Projects

Analyzing Community Health Worker (CHW) Perceptions of AI-Enabled mHealth

As researchers and technology companies rush in to develop AI applications that aid the health of marginalized communities, it is critical to consider the needs and perceptions of the community health workers (CHWs) and other stakeholders involved in integrating these AI applications into the essential healthcare services provided to low-resource communities. For this work, we piloted a 3-month study, the first of its kind, examining CHW perceptions of AI in rural India. Under review at CHI 2021.

Building Smartphone-based Methods for Low-Resource Diagnostic Monitoring of Pneumonia

People in Africa are burdened with 71% of the global distribution of infectious diseases, despite only making up 12% of the global population. A shortage of medical professionals and lack of access to basic healthcare contributes heavily to this disparity. The ubiquity of mobile phones and strong mobile network coverage across the African continent has led to a surge of mobile health (mHealth) applications that have been developed to identify a variety of infectious and tropical diseases. Our work involves leveraging computer vision and deep learning methods such as RNNs and motion magnification to detect fine-grained respiratory motions such as chest indrawing, coughing, and other symptoms associated with pneumonia with the goal of improving healthcare access throughout the Global South. Work in progress.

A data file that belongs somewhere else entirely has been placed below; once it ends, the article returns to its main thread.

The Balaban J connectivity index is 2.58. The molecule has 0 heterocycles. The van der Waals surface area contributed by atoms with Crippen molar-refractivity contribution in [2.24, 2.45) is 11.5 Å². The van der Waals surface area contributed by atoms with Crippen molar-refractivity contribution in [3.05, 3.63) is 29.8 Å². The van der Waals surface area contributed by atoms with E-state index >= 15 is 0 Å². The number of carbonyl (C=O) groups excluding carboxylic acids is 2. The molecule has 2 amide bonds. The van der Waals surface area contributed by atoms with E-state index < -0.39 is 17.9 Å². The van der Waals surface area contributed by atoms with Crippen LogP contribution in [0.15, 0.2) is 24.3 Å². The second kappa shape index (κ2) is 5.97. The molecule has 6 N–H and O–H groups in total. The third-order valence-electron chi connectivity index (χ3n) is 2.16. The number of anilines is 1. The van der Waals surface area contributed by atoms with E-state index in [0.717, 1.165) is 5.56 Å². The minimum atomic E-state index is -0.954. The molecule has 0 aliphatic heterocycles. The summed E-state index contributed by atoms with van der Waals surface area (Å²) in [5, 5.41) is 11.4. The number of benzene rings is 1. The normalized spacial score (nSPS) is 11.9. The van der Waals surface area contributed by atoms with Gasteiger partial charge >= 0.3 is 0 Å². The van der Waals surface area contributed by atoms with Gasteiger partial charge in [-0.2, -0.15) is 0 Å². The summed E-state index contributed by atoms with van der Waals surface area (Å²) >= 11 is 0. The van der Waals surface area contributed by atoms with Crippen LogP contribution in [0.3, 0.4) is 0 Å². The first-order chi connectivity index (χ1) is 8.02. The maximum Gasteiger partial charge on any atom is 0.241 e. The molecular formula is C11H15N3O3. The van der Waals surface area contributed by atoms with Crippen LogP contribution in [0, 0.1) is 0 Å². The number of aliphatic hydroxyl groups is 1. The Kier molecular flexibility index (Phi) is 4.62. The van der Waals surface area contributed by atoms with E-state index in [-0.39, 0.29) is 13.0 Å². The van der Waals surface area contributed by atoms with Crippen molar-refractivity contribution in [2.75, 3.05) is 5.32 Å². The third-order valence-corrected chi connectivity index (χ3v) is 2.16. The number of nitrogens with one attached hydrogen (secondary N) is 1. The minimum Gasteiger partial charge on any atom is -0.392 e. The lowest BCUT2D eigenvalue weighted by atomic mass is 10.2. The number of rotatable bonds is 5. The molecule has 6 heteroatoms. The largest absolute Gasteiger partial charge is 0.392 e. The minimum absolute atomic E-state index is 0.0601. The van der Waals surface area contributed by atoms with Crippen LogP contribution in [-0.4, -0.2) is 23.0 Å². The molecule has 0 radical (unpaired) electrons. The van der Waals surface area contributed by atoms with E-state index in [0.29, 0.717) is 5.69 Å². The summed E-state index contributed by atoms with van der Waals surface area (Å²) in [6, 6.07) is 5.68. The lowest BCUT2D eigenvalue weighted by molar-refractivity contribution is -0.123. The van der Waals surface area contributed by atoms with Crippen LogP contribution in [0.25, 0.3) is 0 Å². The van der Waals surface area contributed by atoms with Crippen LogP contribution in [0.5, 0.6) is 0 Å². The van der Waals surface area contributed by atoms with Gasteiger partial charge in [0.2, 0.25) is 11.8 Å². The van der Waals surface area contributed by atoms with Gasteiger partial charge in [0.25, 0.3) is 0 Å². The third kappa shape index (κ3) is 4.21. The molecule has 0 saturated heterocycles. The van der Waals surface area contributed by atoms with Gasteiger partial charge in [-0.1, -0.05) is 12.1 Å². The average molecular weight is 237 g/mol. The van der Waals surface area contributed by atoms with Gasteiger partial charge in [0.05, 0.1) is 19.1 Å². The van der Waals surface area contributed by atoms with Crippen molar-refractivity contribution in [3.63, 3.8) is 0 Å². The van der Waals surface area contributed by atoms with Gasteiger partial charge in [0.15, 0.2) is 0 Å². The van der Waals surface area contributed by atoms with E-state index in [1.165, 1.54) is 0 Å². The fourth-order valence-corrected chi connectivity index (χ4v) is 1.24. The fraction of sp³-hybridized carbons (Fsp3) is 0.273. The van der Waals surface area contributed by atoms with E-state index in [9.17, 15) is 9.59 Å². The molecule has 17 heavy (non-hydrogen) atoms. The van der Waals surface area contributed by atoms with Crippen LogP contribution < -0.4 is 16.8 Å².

Developing Frameworks to Evaluate Patient Reception to the Introduction of AI-enabled Healthcare

In healthcare, the role of AI is continually evolving and understanding the challenges its introduction poses on relationships between healthcare providers and patients will require a regulatory and behavioural approach that can provide a guiding base for all users involved. Our work proposes a framework to set guidelines for how AI-enabled technologies should be formally introduced to patients in healthcare settings. The core principles of this framework are set into 5 parts: Acceptability, Comfortability, Informed Consent, Privacy, and Security. Preliminary work acccepted to the Data4Good: Designing for Diversity and Development Workshop (AVI), expanded work under review at FAccT 2021.

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Interested in applying to grad school or finding fellowships to fund your studies?

Check out my curated list of workshops for prospective and current graduate students in Computer Science and my list of fellowships for Computer Science graduate programs! If you have any opportunities to share, please feel free to make a pull request.